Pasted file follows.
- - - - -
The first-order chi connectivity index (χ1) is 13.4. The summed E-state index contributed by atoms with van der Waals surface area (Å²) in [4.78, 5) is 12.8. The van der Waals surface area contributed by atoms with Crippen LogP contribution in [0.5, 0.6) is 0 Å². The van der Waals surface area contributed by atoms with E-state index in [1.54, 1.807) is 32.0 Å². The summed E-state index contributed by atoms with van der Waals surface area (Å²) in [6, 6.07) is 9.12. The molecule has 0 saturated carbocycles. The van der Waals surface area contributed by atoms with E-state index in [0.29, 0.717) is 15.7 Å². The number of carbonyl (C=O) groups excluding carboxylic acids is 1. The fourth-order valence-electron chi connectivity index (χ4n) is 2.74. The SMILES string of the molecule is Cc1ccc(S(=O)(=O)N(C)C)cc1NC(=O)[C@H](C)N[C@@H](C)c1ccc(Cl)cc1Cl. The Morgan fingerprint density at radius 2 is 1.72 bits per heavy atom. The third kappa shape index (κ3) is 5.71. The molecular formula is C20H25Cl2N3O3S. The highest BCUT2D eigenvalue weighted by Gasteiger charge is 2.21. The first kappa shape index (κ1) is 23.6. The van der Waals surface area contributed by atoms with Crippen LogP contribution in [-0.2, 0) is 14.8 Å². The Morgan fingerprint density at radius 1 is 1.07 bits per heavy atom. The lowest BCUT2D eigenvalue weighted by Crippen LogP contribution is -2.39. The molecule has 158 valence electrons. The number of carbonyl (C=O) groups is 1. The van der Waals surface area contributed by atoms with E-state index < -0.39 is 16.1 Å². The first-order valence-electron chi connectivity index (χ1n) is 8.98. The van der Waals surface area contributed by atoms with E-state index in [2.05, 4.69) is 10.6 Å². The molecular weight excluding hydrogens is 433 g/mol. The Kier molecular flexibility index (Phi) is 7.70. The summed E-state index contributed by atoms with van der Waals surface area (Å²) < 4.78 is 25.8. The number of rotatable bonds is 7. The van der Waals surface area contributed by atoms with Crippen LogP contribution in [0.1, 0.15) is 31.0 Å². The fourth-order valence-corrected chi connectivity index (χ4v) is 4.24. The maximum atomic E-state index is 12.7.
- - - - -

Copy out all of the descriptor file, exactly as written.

The first-order chi connectivity index (χ1) is 13.4. The summed E-state index contributed by atoms with van der Waals surface area (Å²) in [4.78, 5) is 12.8. The van der Waals surface area contributed by atoms with Crippen LogP contribution in [0.5, 0.6) is 0 Å². The van der Waals surface area contributed by atoms with E-state index in [1.54, 1.807) is 32.0 Å². The summed E-state index contributed by atoms with van der Waals surface area (Å²) in [6, 6.07) is 9.12. The molecule has 0 saturated carbocycles. The van der Waals surface area contributed by atoms with E-state index in [0.29, 0.717) is 15.7 Å². The number of carbonyl (C=O) groups excluding carboxylic acids is 1. The fourth-order valence-electron chi connectivity index (χ4n) is 2.74. The SMILES string of the molecule is Cc1ccc(S(=O)(=O)N(C)C)cc1NC(=O)[C@H](C)N[C@@H](C)c1ccc(Cl)cc1Cl. The Morgan fingerprint density at radius 2 is 1.72 bits per heavy atom. The third kappa shape index (κ3) is 5.71. The molecular formula is C20H25Cl2N3O3S. The highest BCUT2D eigenvalue weighted by Gasteiger charge is 2.21. The first kappa shape index (κ1) is 23.6. The van der Waals surface area contributed by atoms with Crippen LogP contribution in [-0.2, 0) is 14.8 Å². The Morgan fingerprint density at radius 1 is 1.07 bits per heavy atom. The lowest BCUT2D eigenvalue weighted by Crippen LogP contribution is -2.39. The molecule has 158 valence electrons. The number of carbonyl (C=O) groups is 1. The van der Waals surface area contributed by atoms with E-state index < -0.39 is 16.1 Å². The first-order valence-electron chi connectivity index (χ1n) is 8.98. The van der Waals surface area contributed by atoms with E-state index in [2.05, 4.69) is 10.6 Å². The molecular weight excluding hydrogens is 433 g/mol. The Kier molecular flexibility index (Phi) is 7.70. The summed E-state index contributed by atoms with van der Waals surface area (Å²) < 4.78 is 25.8. The number of rotatable bonds is 7. The van der Waals surface area contributed by atoms with Crippen LogP contribution in [0.1, 0.15) is 31.0 Å². The fourth-order valence-corrected chi connectivity index (χ4v) is 4.24. The maximum atomic E-state index is 12.7.